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prayer pings #27 the centrality of shema

The Shema is our anthem. We begin and end each day with it. We make sure that all of our children know it by heart. And in our finals moments of life, the Shema in the vidui prayer is the tefillah that escorts us out of this world and into Hashem's embrace.

How did the centrality of the Shema come to be?

Chazal famously teach that at Yaakov's deathbed he feared one of his children would not carry on his legacy of serving Hashem, and so his children said to him, שמע ישראל, 'Listen Israel [Yaakov]', ה' אלקינו ה' אחד, 'Hashem is our God, Hashem is One' (Pesachim 56a). Through this teaching, we see that the Shema began as an intimate personal reassurance between parent and child that the tradition would live on. It was a source of comfort and a commitment that the goals, values, and dreams of Yaakov [aka Yisrael] would continue to be upheld after his death.

The Shema is central to our lives because it speaks both to the individual and to the nation, for Yaakov and his children's story is all of our stories. In the Shema, we declare our personal love of Hashem, Torah, and mitzvot as well as our acceptance of על מלכות שמים [the yoke of heaven] and our willingness to give our individual lives על קדוש השם [to sanctify God's name]. It is a personal declaration stationed within a communal context: as Yaakov's children affirmed, our commitment is part of a long line of faith, devotion, and service of God. And so when we say the Shema, the word ישראל refers both to a single individual and to a people.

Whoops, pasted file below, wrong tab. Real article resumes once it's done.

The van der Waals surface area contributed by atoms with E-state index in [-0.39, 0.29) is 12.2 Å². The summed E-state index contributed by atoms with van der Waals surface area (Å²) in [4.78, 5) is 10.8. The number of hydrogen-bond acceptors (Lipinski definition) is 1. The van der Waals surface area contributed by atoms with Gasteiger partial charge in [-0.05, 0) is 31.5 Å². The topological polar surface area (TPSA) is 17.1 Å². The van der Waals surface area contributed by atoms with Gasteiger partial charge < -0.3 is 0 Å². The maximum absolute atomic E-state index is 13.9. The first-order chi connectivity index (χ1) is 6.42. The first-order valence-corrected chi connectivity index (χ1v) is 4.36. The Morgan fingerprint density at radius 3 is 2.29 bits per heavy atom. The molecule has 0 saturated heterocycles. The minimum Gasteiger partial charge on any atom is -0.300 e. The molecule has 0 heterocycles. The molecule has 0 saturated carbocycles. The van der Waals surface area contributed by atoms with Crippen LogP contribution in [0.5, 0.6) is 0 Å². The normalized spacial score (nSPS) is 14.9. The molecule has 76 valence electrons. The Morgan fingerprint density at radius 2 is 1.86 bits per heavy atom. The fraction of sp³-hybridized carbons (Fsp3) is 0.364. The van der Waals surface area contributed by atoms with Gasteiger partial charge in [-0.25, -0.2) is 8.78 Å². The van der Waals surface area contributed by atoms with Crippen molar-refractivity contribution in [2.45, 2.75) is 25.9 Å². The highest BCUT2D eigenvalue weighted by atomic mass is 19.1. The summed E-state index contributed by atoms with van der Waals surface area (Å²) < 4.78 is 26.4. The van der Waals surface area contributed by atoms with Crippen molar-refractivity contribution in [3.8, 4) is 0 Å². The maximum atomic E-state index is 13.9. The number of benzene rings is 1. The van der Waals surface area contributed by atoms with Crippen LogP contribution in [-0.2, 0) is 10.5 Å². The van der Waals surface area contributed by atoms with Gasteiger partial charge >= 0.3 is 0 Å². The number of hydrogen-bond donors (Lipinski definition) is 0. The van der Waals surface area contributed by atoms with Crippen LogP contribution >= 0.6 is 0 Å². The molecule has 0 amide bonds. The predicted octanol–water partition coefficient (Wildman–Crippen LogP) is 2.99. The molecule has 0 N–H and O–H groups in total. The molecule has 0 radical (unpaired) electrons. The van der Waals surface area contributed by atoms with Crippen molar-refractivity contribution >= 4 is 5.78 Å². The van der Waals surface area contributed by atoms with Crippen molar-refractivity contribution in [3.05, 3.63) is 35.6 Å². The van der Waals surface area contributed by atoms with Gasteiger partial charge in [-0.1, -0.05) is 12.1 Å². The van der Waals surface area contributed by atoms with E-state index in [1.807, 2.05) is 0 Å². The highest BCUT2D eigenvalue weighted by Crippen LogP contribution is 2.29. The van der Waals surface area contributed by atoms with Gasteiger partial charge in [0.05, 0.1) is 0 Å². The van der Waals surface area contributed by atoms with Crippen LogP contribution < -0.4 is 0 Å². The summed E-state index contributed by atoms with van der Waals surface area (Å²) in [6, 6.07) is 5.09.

Historically, there were times when the Jews were persecuted and prohibited from saying the words of the Shema. In the fifth century, Yezdegerd king of Persia banned the recitation of the Shema and actually stationed guards in shuls to enforce this rule in the morning at Zman Kriat Shema. The Jews responded by inserting Shema into the Kedusha of Shabbat Musaf, after the guards had left, so that they were still able to utter these precious words.

It is certainly not surprising that anyone who wants to destroy us targets the Shema. It is our foundation and our individual and communal affirmation that we will survive and overcome whatever obstacles we encounter (whether as individuals or as a nation) in order to continue the legacy of God's Torah. As our anthem, it proclaims: We will live on. And so we begin and end each day, and each life, with it.

~Rabbanit Alissa

Mon, July 13 2020 21 Tammuz 5780